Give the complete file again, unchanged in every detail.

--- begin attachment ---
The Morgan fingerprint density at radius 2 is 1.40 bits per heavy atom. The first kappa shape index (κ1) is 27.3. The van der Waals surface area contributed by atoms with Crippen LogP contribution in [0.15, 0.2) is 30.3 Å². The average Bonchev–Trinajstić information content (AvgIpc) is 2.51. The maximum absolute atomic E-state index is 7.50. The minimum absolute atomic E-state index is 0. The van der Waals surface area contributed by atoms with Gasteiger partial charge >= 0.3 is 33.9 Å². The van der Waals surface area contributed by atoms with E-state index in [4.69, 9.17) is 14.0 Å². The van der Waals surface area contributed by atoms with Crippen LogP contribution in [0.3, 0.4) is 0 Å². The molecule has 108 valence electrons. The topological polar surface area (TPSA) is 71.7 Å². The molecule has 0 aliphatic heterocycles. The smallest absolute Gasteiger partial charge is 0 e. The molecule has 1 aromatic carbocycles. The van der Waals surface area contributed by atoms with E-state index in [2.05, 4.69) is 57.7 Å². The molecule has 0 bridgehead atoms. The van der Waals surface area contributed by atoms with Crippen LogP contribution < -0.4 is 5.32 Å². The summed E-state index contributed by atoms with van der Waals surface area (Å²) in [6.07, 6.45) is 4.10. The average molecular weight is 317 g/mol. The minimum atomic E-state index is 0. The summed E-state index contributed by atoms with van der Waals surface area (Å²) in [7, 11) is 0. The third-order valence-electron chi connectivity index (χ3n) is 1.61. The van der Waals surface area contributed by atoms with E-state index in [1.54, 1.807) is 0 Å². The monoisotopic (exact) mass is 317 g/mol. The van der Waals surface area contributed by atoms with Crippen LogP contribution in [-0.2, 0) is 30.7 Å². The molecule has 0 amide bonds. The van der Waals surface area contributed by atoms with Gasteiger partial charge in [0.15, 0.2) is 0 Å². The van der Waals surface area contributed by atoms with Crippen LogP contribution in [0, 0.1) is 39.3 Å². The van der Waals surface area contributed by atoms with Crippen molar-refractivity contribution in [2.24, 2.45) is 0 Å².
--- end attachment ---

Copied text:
The Morgan fingerprint density at radius 2 is 1.40 bits per heavy atom. The first kappa shape index (κ1) is 27.3. The van der Waals surface area contributed by atoms with Crippen LogP contribution in [0.15, 0.2) is 30.3 Å². The average Bonchev–Trinajstić information content (AvgIpc) is 2.51. The maximum absolute atomic E-state index is 7.50. The minimum absolute atomic E-state index is 0. The van der Waals surface area contributed by atoms with Gasteiger partial charge >= 0.3 is 33.9 Å². The van der Waals surface area contributed by atoms with E-state index in [4.69, 9.17) is 14.0 Å². The van der Waals surface area contributed by atoms with Crippen LogP contribution in [0.3, 0.4) is 0 Å². The molecule has 108 valence electrons. The topological polar surface area (TPSA) is 71.7 Å². The molecule has 0 aliphatic heterocycles. The smallest absolute Gasteiger partial charge is 0 e. The molecule has 1 aromatic carbocycles. The van der Waals surface area contributed by atoms with E-state index in [2.05, 4.69) is 57.7 Å². The molecule has 0 bridgehead atoms. The van der Waals surface area contributed by atoms with Crippen LogP contribution < -0.4 is 5.32 Å². The summed E-state index contributed by atoms with van der Waals surface area (Å²) in [6.07, 6.45) is 4.10. The average molecular weight is 317 g/mol. The minimum atomic E-state index is 0. The summed E-state index contributed by atoms with van der Waals surface area (Å²) in [7, 11) is 0. The third-order valence-electron chi connectivity index (χ3n) is 1.61. The van der Waals surface area contributed by atoms with E-state index in [1.54, 1.807) is 0 Å². The monoisotopic (exact) mass is 317 g/mol. The van der Waals surface area contributed by atoms with Crippen LogP contribution in [-0.2, 0) is 30.7 Å². The molecule has 0 amide bonds. The van der Waals surface area contributed by atoms with Gasteiger partial charge in [0.15, 0.2) is 0 Å². The van der Waals surface area contributed by atoms with Crippen LogP contribution in [0, 0.1) is 39.3 Å². The van der Waals surface area contributed by atoms with Crippen molar-refractivity contribution in [2.24, 2.45) is 0 Å².